All About Jazz

Home » Articles » CD/LP/Track Review

Dear All About Jazz Readers,

If you're familiar with All About Jazz, you know that we've dedicated over two decades to supporting jazz as an art form, and more importantly, the creative musicians who make it. Our enduring commitment has made All About Jazz one of the most culturally important websites of its kind in the world reaching hundreds of thousands of readers every month. However, to expand our offerings and develop new means to foster jazz discovery we need your help.

You can become a sustaining member for a modest $20 and in return, we'll immediately hide those pesky Google ads PLUS deliver exclusive content and provide access to future articles for a full year! This combination will not only improve your AAJ experience, it will allow us to continue to rigorously build on the great work we first started in 1995. Read on to view our project ideas...

6

Charles Pillow Large Ensemble: Electric Miles

Mark Corroto By

Sign in to view read count
You thought not, but you can put the genie back in the bottle. What we're talking about is the specter unleashed by Miles Davis with Bitches Brew (Columbia, 1970). Davis' expanded lineup for BB with ten-plus musicians, including the electric pianos of Joe Zawinul, Chick Corea, and Larry Young, Bennie Maupin playing bass clarinet, a young guitarist John McLaughlin, two bassists, percussion, and more percussion, and oh yeah, Wayne Shorter's saxophone was ever present. Charles Pillow did that with his Large Ensemble's Electric Miles.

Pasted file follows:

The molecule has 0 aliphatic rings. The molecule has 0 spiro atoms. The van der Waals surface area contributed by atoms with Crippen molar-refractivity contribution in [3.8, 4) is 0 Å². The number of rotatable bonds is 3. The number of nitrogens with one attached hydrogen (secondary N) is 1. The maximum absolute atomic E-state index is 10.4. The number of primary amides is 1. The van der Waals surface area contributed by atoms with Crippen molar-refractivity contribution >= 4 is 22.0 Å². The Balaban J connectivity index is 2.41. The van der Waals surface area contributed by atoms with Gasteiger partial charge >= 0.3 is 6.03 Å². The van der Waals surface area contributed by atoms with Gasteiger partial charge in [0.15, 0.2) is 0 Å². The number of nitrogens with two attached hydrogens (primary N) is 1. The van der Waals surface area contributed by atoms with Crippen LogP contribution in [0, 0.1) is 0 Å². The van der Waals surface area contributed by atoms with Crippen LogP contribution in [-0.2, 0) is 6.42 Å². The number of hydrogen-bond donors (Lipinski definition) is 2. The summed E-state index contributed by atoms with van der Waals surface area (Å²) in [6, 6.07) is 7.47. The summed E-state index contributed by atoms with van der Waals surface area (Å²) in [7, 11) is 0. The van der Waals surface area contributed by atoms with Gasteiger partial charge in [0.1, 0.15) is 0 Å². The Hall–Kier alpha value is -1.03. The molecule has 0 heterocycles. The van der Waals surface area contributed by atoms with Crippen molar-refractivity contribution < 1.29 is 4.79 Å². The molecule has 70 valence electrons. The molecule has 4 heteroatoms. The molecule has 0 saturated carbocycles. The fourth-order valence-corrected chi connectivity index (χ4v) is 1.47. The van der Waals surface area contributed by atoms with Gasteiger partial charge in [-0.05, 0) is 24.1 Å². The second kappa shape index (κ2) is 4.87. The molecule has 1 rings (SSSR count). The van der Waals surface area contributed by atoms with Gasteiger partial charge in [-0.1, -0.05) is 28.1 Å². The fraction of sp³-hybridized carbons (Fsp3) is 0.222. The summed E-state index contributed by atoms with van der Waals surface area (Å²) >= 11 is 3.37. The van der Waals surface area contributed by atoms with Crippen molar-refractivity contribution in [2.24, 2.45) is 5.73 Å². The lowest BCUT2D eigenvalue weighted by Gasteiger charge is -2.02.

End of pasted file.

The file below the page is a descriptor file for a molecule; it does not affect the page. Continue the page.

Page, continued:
Back in the day, Davis devotees were split on their opinions of his new direction. Some pined for his first great quintet (with John Coltrane), others were just digging into his second quintet (Shorter, Herbie Hancock, Ron Carter, and Tony Williams), and most were trying to figure out what to make of his introduction of electric instruments with In A Silent Way (Columbia, 1969). Certainly Bitches Brew, and Miles' exploration of jazz/rock with Jack Johnson (Columbia, 1971) and On The Corner (Columbia, 1972) caused teeth gnashing for some post-bop heads, but he also created a new audience of folks who were checking out Jimi Hendrix and Sly Stone.